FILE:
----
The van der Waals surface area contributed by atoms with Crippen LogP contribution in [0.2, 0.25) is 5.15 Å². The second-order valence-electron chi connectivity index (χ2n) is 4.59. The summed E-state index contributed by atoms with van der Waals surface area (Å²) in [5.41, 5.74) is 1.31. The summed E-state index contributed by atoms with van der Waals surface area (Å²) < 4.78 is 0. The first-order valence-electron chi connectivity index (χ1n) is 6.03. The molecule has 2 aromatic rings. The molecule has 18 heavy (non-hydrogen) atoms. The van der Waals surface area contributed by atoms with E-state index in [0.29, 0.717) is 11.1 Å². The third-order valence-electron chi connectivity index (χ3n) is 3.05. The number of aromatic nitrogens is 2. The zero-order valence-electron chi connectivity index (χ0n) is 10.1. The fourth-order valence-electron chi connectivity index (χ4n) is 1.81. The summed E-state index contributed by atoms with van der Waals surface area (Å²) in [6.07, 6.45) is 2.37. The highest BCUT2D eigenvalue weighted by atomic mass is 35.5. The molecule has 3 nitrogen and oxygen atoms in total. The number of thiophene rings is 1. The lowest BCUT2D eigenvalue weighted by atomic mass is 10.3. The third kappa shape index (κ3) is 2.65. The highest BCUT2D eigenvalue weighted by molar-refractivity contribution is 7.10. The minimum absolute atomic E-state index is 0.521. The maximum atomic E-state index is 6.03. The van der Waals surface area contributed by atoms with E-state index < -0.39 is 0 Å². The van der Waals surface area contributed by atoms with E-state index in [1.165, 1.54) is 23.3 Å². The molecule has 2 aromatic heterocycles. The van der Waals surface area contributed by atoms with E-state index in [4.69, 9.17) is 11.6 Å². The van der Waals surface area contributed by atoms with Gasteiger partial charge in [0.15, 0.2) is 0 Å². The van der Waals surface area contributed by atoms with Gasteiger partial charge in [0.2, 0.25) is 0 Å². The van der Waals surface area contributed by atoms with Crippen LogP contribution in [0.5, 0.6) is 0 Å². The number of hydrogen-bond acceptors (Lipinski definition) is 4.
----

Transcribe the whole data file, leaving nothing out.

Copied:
The van der Waals surface area contributed by atoms with Crippen LogP contribution in [0.2, 0.25) is 5.15 Å². The second-order valence-electron chi connectivity index (χ2n) is 4.59. The summed E-state index contributed by atoms with van der Waals surface area (Å²) in [5.41, 5.74) is 1.31. The summed E-state index contributed by atoms with van der Waals surface area (Å²) < 4.78 is 0. The first-order valence-electron chi connectivity index (χ1n) is 6.03. The molecule has 2 aromatic rings. The molecule has 18 heavy (non-hydrogen) atoms. The van der Waals surface area contributed by atoms with E-state index in [0.29, 0.717) is 11.1 Å². The third-order valence-electron chi connectivity index (χ3n) is 3.05. The number of aromatic nitrogens is 2. The zero-order valence-electron chi connectivity index (χ0n) is 10.1. The fourth-order valence-electron chi connectivity index (χ4n) is 1.81. The summed E-state index contributed by atoms with van der Waals surface area (Å²) in [6.07, 6.45) is 2.37. The highest BCUT2D eigenvalue weighted by atomic mass is 35.5. The molecule has 3 nitrogen and oxygen atoms in total. The number of thiophene rings is 1. The lowest BCUT2D eigenvalue weighted by atomic mass is 10.3. The third kappa shape index (κ3) is 2.65. The highest BCUT2D eigenvalue weighted by molar-refractivity contribution is 7.10. The minimum absolute atomic E-state index is 0.521. The maximum atomic E-state index is 6.03. The van der Waals surface area contributed by atoms with E-state index < -0.39 is 0 Å². The van der Waals surface area contributed by atoms with E-state index in [1.165, 1.54) is 23.3 Å². The molecule has 2 aromatic heterocycles. The van der Waals surface area contributed by atoms with E-state index in [4.69, 9.17) is 11.6 Å². The van der Waals surface area contributed by atoms with Gasteiger partial charge in [0.15, 0.2) is 0 Å². The van der Waals surface area contributed by atoms with Gasteiger partial charge in [0.2, 0.25) is 0 Å². The van der Waals surface area contributed by atoms with Crippen LogP contribution in [0.5, 0.6) is 0 Å². The number of hydrogen-bond acceptors (Lipinski definition) is 4.